- Historic Sites
The Fall Of Corregidor
“The Rock” was a proud island fortress, impregnable to attack from the sea. Unfortunately, the Japanese didn’t come that way. Its capture climaxed the bitterest defeat in our history
August 1966 | Volume 17, Issue 5
One of Corregidor’s deficiencies was in its water supply. There were some twenty-one wells on the island, but the supply was insufficient even for the peacetime population; water had to be brought in by barge from Bataan. The island's power plant, which provided electricity to pump water from the wells, ventilate the tunnels, run the railroad, preserve perishable foods, and train and elevate the seacoast batteries, was situated in a narrow, low-lying area with no protection against bombing. It was too small for the demands made upon it, and power and communication wires were strung on the surface or so close to the surface that, during the siege, they were severed repeatedly by enemy shells and bombs.
The three fortresses on the islands around Corregidor—Fort Drum on El Fraile, Fort Hughes on Caballo, and Fort Frank on Carabao—were in some ways even more powerful than the Rock itself, but each was too small to withstand a long siege alone. The most heavily protected of all the Manila Bay fortifications was Fort Drum, known as “the concrete battleship.” The top of the tiny island had been shaved off and four 14-inch guns in armored turrets, buried in heavy concrete, covered the seaward approaches.
On Bataan, a twenty-mile main battle line stretched across wild mountains from Mabatang, on Manila Bay, to Mauban on the South China Sea. Major General Jonathan Wainwright commanded the I Philippine Corps on the western, or seaward, side; Major General George M. Parker, Jr., the II Philippine Corps on the east. General MacArthur, from his new headquarters established on Corregidor, commanded both forces.
Eight miles behind the main battle position stretched a rear battle line running between the towns of Bagac and Orion, and at the extreme tip of the peninsula were the service command, supplies, hospitals, and support and maintenance units. Eighty thousand troops plus 26,000 civilian refugees—most of them Filipinos—crowded into Bataan; original plans had contemplated 43,000. Six months’ supplies for that number had once been cached on the peninsula, but because of MacArthur’s last-minute plan to defend all of the Philippines, dumps of food and equipment had been moved to other spots on Luzon and were now lost.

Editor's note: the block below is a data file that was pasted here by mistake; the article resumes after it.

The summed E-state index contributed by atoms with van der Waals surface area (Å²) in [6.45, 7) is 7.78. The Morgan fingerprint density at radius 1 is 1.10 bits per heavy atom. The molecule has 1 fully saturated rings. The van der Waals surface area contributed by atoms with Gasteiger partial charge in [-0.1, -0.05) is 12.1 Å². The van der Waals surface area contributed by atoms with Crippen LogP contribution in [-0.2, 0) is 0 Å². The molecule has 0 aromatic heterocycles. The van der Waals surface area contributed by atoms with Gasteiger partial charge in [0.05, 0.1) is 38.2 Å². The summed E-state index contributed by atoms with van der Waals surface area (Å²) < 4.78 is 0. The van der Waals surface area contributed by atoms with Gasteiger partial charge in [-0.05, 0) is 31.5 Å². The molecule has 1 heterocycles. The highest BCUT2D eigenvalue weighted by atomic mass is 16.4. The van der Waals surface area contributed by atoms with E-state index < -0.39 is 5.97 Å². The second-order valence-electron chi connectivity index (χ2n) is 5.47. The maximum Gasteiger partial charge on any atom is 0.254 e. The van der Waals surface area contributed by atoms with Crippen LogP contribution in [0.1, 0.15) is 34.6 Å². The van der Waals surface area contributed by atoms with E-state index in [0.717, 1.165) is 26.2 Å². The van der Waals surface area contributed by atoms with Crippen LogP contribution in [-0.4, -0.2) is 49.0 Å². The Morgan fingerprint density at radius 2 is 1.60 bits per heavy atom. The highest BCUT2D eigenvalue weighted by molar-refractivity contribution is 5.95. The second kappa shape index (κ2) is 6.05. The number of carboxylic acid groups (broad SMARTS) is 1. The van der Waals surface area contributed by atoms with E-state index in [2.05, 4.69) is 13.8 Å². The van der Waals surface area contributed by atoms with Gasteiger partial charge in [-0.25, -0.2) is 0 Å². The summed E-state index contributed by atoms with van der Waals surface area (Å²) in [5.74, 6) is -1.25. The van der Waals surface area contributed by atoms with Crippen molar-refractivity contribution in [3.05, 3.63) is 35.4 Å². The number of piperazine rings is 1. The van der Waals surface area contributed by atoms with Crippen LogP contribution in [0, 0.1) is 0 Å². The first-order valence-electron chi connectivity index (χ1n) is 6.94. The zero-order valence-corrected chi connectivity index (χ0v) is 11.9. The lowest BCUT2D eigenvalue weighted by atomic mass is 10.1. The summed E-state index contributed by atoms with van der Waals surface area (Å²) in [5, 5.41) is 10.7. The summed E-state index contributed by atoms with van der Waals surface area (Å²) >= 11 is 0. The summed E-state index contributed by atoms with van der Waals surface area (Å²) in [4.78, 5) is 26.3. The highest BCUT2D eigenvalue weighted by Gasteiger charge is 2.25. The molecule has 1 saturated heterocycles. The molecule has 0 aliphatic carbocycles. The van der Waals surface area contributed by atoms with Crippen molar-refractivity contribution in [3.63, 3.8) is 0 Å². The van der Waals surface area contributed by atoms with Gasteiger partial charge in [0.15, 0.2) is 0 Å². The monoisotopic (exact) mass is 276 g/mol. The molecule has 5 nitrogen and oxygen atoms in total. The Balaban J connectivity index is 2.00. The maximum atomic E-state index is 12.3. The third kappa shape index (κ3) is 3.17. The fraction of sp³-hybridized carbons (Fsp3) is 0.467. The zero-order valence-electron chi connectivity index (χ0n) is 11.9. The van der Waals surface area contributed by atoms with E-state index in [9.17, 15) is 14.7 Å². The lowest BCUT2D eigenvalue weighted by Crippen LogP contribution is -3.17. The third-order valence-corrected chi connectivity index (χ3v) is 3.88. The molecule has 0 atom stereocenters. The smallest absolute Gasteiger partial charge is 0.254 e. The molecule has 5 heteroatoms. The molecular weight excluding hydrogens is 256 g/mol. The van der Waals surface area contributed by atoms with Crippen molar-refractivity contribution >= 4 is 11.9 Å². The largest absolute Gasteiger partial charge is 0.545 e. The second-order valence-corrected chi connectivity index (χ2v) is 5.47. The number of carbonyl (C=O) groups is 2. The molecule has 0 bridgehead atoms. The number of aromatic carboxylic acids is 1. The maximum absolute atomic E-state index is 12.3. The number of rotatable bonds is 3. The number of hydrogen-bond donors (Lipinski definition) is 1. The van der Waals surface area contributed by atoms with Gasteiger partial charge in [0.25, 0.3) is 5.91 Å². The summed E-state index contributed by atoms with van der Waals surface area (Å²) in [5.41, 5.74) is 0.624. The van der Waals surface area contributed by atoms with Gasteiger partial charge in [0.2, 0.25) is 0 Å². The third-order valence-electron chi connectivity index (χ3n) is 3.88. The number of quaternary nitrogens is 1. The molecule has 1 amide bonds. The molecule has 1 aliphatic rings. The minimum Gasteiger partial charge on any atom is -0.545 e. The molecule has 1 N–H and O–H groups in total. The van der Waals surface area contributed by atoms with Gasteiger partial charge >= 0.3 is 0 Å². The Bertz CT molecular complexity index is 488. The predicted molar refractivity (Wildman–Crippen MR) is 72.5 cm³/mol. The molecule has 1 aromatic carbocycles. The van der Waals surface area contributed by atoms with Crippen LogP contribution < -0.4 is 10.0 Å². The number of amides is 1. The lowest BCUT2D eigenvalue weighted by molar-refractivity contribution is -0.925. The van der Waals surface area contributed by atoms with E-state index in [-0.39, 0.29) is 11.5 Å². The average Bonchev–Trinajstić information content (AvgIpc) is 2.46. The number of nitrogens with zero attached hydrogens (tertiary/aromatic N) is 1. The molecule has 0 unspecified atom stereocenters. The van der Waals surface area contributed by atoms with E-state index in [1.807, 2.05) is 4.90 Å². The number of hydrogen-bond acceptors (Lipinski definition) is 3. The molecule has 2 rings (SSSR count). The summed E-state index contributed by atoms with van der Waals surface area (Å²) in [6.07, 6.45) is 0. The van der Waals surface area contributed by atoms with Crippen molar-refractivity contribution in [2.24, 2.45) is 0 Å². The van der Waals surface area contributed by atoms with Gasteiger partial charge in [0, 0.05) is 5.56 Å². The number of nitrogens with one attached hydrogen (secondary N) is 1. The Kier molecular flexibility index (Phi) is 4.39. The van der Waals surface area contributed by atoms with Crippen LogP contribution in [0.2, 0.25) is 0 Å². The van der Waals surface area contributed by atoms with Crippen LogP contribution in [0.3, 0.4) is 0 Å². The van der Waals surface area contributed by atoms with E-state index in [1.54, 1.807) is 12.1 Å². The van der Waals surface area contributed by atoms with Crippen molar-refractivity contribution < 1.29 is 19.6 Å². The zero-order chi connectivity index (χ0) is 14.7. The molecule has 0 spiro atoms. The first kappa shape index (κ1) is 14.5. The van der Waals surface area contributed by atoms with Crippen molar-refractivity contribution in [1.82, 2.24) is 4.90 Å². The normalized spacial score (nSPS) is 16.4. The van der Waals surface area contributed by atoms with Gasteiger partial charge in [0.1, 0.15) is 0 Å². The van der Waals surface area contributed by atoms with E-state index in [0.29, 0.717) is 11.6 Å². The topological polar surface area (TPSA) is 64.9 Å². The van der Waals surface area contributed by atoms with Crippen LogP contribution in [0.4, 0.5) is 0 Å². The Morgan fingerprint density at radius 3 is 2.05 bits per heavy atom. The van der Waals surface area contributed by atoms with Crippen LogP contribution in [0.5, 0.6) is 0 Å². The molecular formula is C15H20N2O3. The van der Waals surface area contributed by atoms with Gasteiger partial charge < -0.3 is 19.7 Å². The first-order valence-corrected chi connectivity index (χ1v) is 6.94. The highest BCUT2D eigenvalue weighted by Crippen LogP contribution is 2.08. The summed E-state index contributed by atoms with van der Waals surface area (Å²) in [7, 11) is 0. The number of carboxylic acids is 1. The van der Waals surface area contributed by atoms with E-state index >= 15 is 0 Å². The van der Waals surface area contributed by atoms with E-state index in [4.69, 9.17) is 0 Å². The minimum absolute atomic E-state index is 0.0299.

For years our Orange war plan had envisaged withdrawal into Bataan and to the fortified islands of Manila Bay; yet in December, 1941, there were not even field fortifications on the peninsula, while the section naval base at Mariveles, near its tip, was far from finished. There were no mosquito nets, shelter halves, or blankets; uniforms, other clothing, and shoes were in short supply. There was enough food for only twenty to fifty days (depending on the item—e.g., twenty days of rice; fifty days of canned meat and fish, etc.). Gasoline had to be carefully rationed; there was not enough of anything.
Corregidor had long been stocked with food, but the prewar strength of the fortified islands had not exceeded 6,000 men. This cadre was now swollen by a number of high-echelon headquarters—those of the Army, the Navy, the Philippine Government, and U. S. High Commissioner Francis B. Sayre—as well as by quartermaster troops and other units evacuated from Manila, and by the 4th Marine Regiment, evacuated from Shanghai before Pearl Harbor. The Marines brought their own rations with them. Nevertheless, rationing was in effect on Corregidor almost from the first day of war, and two meals a day was the routine. All told, there were some 10,000 mouths to feed on Corregidor.
The first attacks on Corregidor occurred even before the headquarters had shaken down in their new surroundings. A heavy Japanese bombing raid on December 29, the first of more than 300, blasted the Middleside quarters, the barracks of the 4th Marines and of Marine detachments from abandoned Olongapo and Cavite (on the far shore of Manila Bay). The Marines moved out to beach defenses all over the Rock and from then until the end lived in scattered groups near the guns—in foxholes, shelters, tunnels.
The troops on the Rock turned to in the sweltering heat while the guns boomed on Bataan. More than twenty miles of barbed wire were strung in the eastern sector; the miscellaneous pieces of light artillery available as beach-defense guns were adapted, sited, and dug in. Foxholes and tank traps were constructed, concrete trenches poured, homemade land mines fused and emplaced, cable barriers and mines laid off the little harbors of the island.
Some of the defense positions had to be hacked with bolo knives out of the thick jungle vegetation. Monkeys, great pilferers of soap and flashlights, chattered and swung from the long lianas, and there were even a few small deer on the island. But these animals died quickly beneath the shells and bombs, the venison providing a welcome addition to a meager diet.
From December 29 through January 6, the Rock was bombed almost daily. Damage to supplies, buildings, and guns was heavy, and the island’s little above-ground railroad was wrecked. The vulnerable communication wires were continually riddled by fragments; the damage done by one bombing was no sooner cleared up than another compounded it. It was dig and work and toil, and lie flat on the belly and claw the earth when the whoosh of the bombs warned of death.